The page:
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  11. Hi Edie, Thanks for the update. Sounds like you DID get a very old or dried out package of LaDoll. Try returning it. Sometimes package will get exposed to excess heat in warehouse or during delivery to store. It should be firm but should not crumble.

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    1. Thanks for the info, but I already used it. I wet it down and used it on the body I am working on. The water helped somewhat, but it still wasn't the texture I wanted. No biggie though. I will try the Premix next and definitely continue to use the Premier!

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  12. Have to say that I love the Premix! It will be perfect for times when the Premier is just too soft. Glad I found a US supplier!

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  13. Edie, have you tried any more makeup mix-in's? What kind of makeup are you using, if I may ask? I had been considering maybe using lipstick, since I thought powdered stuff would make the clay work incorrectly, like using pearl-ex pigment powders. Adding it to mix in the clay just made the clay not stick to anything, even itself. I confess that I don't have much knowledge of makeup products or their consistencies since I rarely use it in real life.

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    1. I have tried just a cheap drugstore brand loose powder, actually. It didn't make the premier too dry, but I haven't had time to test it further yet.

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  14. Thank you for this site, I was just searching for info about La Doll, and magically you have answered almost all my questions..the last being, is this a non-toxic type clay? What are the binders that they use? I've been using paperclay for a long time and the reason I switched from a polomer clay was because of the cancer risk. Is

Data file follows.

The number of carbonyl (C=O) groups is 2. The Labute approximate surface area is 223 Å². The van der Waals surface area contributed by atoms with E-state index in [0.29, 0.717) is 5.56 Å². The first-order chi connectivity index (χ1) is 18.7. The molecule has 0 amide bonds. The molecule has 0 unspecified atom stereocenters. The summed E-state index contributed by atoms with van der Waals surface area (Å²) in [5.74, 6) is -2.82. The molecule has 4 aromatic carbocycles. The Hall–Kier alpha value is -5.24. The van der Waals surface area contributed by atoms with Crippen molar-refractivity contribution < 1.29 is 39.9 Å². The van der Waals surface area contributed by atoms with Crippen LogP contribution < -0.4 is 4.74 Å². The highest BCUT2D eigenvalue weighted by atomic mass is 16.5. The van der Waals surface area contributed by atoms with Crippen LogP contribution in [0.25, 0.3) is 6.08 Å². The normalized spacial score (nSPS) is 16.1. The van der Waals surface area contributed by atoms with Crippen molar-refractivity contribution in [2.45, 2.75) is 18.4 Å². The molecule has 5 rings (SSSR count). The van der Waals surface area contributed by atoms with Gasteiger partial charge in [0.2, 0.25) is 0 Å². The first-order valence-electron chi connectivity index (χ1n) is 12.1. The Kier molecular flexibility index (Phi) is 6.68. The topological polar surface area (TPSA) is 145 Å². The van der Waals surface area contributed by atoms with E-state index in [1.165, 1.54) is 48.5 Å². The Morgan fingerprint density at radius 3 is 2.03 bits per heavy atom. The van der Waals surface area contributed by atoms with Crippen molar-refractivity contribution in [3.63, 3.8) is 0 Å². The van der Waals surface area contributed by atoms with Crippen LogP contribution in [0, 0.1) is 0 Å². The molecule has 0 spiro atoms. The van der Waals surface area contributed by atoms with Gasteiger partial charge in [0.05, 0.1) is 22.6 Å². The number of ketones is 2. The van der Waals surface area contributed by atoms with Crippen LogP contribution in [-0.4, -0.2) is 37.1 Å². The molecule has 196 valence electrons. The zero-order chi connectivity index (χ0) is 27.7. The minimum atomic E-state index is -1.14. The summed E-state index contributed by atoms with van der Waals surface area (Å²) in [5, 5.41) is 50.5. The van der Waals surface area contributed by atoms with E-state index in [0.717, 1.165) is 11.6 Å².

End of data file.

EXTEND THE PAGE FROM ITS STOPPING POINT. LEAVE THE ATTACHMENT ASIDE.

La Doll free from any potential cancer causing elements?

    thanks, I otherwise love the clay!!
    Betai

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    1. Hi Betsi, Sorry, I can't answer your question about whether clay is free from any cancer risk. I'm not a scientist or a doctor or cancer expert. However, most air-dry clays say "non-toxic" on the label. If you're really concerned, you should contact the manufacturer of any clay you plan to use.

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    2. Thanks Mary, I will check with the manufacturer, good advise! betsi

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  15. Can someone tell me where I can find the LaDoll Premix in the southern U.S. or from a supplier online in the U.S.?

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    1. I ordered some from Clay Alley online. I live in Louisiana and couldn't find it locally.

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    2. Clay Alley http://clayalley.com/ is a great source for LaDoll clays. A friendly and efficient supplier. If you don't want to shop online, Michaels Crafts carries LaDoll.

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  16. I found original LaDoll and Premier at Michaels and Hobby Lobby here in Louisiana, but not the Premix. But that's ok, because I am fine with doing business with the owner of clay alley.

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  17. I am making a ball-jointed doll using Activa La Doll Satin Smooth Air-Dry Clay. I've read that many people that use Polymer clay like to clean their dolls after they're cured using acetone. I was wondering if I could use the same technique with my air-dry clay or if there is any other method for cleaning this type of clay.